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No matter how affordable the destinations we talk about are, the simple fact is: You can't live anywhere for free...
But what if you had an income that went with you? An income that could give you the freedom you need to just pick up and go?
You could spend half the year in your own cottage on the beach… work in the mornings and snorkel and relax in the afternoons. Maybe spend the other half of the year up in the mountains where it's cool... and get paid while you're at it...
With this kind of flexibility, it doesn't matter where you're based. That means you can travel whenever you feel like it. You could rent a place in Paris or Buenos Aires for a month or two of vacation, work from home a few days a week and spend the rest of your time enjoying the city...
You could earn an income from back home while you go live someplace where the cost of living is much more affordable. That way you put dollars in your pocket, but you spend in a place where those dollars really stretch.
Sign up to Fund Your Life Overseas today, and we'll send you your FREE report Fund Your New Life Overseas With These 6 Portable Careers
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“My husband Fred and I haven’t felt as vital as this in years. It’s like we’re young again and just starting out. It’s a fabulous feeling. We wake up every morning to happy conversation and laughter, the guests in our Nicaraguan hostel all having breakfast together,” says Carla Batty. Back home in Queensland, Australia, Carla and Fred had a life of relaxed dinners with friends, easy jobs they enjoyed, and the odd night out.
Whatever you dream about, come with that in mind. And dream big. Because at our Fast Track Your Retirement Overseas Conference in Las Vegas, we’ll pinpoint for you on a map the places where you can turn your dream into reality…for a small fraction of what you’d pay at home.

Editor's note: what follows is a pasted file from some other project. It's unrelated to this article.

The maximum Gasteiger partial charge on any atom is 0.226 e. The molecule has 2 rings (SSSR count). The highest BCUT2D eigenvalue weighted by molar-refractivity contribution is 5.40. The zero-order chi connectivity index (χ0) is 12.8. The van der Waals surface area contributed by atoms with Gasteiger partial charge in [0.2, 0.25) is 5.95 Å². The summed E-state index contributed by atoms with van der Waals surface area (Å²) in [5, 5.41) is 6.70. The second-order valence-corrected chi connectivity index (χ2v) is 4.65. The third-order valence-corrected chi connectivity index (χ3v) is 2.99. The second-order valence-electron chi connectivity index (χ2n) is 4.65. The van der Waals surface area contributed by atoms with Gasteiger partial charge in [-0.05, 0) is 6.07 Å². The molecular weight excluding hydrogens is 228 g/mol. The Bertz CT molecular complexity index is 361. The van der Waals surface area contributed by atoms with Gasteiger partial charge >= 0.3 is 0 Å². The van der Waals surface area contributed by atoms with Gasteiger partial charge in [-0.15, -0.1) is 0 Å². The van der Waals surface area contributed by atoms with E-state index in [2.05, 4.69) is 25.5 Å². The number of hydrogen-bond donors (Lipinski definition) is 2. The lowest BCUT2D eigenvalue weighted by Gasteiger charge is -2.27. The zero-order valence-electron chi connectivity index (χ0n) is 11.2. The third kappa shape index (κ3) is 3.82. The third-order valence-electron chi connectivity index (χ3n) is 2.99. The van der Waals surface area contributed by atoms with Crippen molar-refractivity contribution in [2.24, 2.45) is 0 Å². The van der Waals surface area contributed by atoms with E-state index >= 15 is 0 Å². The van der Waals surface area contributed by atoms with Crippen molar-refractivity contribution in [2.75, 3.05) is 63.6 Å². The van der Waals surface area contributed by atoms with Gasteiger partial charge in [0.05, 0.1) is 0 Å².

Over the past 11 years I have worked on quite a number of photo assignments, ranging from a simple shot of a cup of hot cocoa, to a rodeo clown, to a six-week assignment for a Frommer’s travel guide about Puerto Rico. There are many reasons I love doing assignments. For starters, you’re sure to get paid for your efforts. Magazine assignments typically pay about $500 per day plus expenses, though this will vary depending on a variety of factors.
England is a magical place. The weather is unpredictable and this day was no different. The mists were heavy. The morning hours were marked by drizzling rain. The land around us was barren, exposed to the elements. Filled with stories of Merlin and the Giants of Mount Killaraus arranging stones on the open vista, we made our way to one of the medieval wonders of the world…Stonehenge. Overcome by the majesty of the sight before us, everything else seemed miniscule.
Imagine making money online, doing what you love to do, in your spare time. That’s exactly what I am doing now. I take photographs of everyday things while on vacation. I upload them to a stock agency and advertisers, graphic artists, and other people buy them. Some of my photos are selling repeatedly on a stock agency that I work with…like the ones I took of a few tropical drinks we were about to start sipping while watching the sun set upon the Caribbean Sea in Belize.
In the summertime, socialites, celebrities, and tourists like to drop anchor in Portofino, Italy, to enjoy the picturesque coast of the Italian Riviera. One summer night, several years ago, I dropped half a month’s salary to stay at a posh resort, overlooking the harbor there…but ultimately got reimbursed for it. At home, I had a job working for a museum that didn’t pay well.
This week I want to talk about a hobby you can turn into an overseas, portable income that will take you to the most beautiful places in the world. And it doesn’t even have to be your hobby now. You can start up—and start earning—before you embark on your travels. The hobby is photography. And while there was a time when there was a clear distinction between amateur and professional photographers, technology has blurred that distinction completely.